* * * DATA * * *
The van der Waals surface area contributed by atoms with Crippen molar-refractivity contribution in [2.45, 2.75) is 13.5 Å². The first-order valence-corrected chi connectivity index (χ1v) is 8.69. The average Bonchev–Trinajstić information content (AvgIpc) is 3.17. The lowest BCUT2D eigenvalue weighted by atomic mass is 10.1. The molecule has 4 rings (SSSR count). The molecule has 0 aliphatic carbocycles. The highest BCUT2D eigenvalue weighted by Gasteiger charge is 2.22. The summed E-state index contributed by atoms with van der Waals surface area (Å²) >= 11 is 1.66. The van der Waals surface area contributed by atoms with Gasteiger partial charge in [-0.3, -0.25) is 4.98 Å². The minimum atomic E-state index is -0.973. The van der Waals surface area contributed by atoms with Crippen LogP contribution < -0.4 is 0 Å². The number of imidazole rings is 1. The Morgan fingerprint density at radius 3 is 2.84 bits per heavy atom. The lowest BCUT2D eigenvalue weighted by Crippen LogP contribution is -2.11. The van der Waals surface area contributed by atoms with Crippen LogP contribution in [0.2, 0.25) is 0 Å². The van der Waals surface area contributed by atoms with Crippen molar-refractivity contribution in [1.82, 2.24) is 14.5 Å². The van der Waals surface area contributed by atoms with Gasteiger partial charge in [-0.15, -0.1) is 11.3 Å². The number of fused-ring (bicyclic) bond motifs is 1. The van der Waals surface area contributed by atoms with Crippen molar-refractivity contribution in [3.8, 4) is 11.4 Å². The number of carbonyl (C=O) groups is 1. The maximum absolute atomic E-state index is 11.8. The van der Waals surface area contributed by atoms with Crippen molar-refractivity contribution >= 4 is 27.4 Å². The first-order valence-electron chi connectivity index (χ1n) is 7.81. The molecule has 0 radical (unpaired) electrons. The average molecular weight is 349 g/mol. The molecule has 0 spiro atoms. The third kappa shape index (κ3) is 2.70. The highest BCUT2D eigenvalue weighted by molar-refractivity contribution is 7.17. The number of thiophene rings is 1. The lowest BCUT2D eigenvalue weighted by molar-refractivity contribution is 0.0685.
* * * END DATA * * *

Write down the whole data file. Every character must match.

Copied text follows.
The van der Waals surface area contributed by atoms with Crippen molar-refractivity contribution in [2.45, 2.75) is 13.5 Å². The first-order valence-corrected chi connectivity index (χ1v) is 8.69. The average Bonchev–Trinajstić information content (AvgIpc) is 3.17. The lowest BCUT2D eigenvalue weighted by atomic mass is 10.1. The molecule has 4 rings (SSSR count). The molecule has 0 aliphatic carbocycles. The highest BCUT2D eigenvalue weighted by Gasteiger charge is 2.22. The summed E-state index contributed by atoms with van der Waals surface area (Å²) >= 11 is 1.66. The van der Waals surface area contributed by atoms with Gasteiger partial charge in [-0.3, -0.25) is 4.98 Å². The minimum atomic E-state index is -0.973. The van der Waals surface area contributed by atoms with Crippen LogP contribution < -0.4 is 0 Å². The number of imidazole rings is 1. The Morgan fingerprint density at radius 3 is 2.84 bits per heavy atom. The lowest BCUT2D eigenvalue weighted by Crippen LogP contribution is -2.11. The van der Waals surface area contributed by atoms with Crippen LogP contribution in [0.2, 0.25) is 0 Å². The van der Waals surface area contributed by atoms with Crippen molar-refractivity contribution in [1.82, 2.24) is 14.5 Å². The van der Waals surface area contributed by atoms with Gasteiger partial charge in [-0.15, -0.1) is 11.3 Å². The number of fused-ring (bicyclic) bond motifs is 1. The van der Waals surface area contributed by atoms with Crippen molar-refractivity contribution in [3.8, 4) is 11.4 Å². The number of carbonyl (C=O) groups is 1. The maximum absolute atomic E-state index is 11.8. The van der Waals surface area contributed by atoms with Crippen molar-refractivity contribution >= 4 is 27.4 Å². The first-order valence-electron chi connectivity index (χ1n) is 7.81. The molecule has 0 radical (unpaired) electrons. The average molecular weight is 349 g/mol. The molecule has 0 spiro atoms. The third kappa shape index (κ3) is 2.70. The highest BCUT2D eigenvalue weighted by molar-refractivity contribution is 7.17. The number of thiophene rings is 1. The lowest BCUT2D eigenvalue weighted by molar-refractivity contribution is 0.0685.